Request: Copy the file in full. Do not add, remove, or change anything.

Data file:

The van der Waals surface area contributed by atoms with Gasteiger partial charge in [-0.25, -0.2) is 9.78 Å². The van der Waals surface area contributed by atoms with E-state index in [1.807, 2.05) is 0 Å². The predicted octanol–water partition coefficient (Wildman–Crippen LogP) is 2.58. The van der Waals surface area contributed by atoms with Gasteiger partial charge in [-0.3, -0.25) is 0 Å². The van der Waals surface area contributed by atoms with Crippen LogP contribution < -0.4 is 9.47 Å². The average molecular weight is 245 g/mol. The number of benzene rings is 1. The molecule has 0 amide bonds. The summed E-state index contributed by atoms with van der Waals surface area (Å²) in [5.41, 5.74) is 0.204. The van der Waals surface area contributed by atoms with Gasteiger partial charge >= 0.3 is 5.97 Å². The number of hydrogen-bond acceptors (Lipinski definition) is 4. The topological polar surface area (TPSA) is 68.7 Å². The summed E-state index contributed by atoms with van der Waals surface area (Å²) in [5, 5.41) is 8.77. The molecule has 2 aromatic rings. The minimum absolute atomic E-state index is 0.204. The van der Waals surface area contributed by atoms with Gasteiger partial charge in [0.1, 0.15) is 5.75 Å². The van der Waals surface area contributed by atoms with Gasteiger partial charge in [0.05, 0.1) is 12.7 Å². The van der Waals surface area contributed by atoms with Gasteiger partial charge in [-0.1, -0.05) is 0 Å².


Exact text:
The van der Waals surface area contributed by atoms with Gasteiger partial charge in [-0.25, -0.2) is 9.78 Å². The van der Waals surface area contributed by atoms with E-state index in [1.807, 2.05) is 0 Å². The predicted octanol–water partition coefficient (Wildman–Crippen LogP) is 2.58. The van der Waals surface area contributed by atoms with Gasteiger partial charge in [-0.3, -0.25) is 0 Å². The van der Waals surface area contributed by atoms with Crippen LogP contribution < -0.4 is 9.47 Å². The average molecular weight is 245 g/mol. The number of benzene rings is 1. The molecule has 0 amide bonds. The summed E-state index contributed by atoms with van der Waals surface area (Å²) in [5.41, 5.74) is 0.204. The van der Waals surface area contributed by atoms with Gasteiger partial charge >= 0.3 is 5.97 Å². The number of hydrogen-bond acceptors (Lipinski definition) is 4. The topological polar surface area (TPSA) is 68.7 Å². The summed E-state index contributed by atoms with van der Waals surface area (Å²) in [5, 5.41) is 8.77. The molecule has 2 aromatic rings. The minimum absolute atomic E-state index is 0.204. The van der Waals surface area contributed by atoms with Gasteiger partial charge in [0.1, 0.15) is 5.75 Å². The van der Waals surface area contributed by atoms with Gasteiger partial charge in [0.05, 0.1) is 12.7 Å². The van der Waals surface area contributed by atoms with Gasteiger partial charge in [-0.1, -0.05) is 0 Å².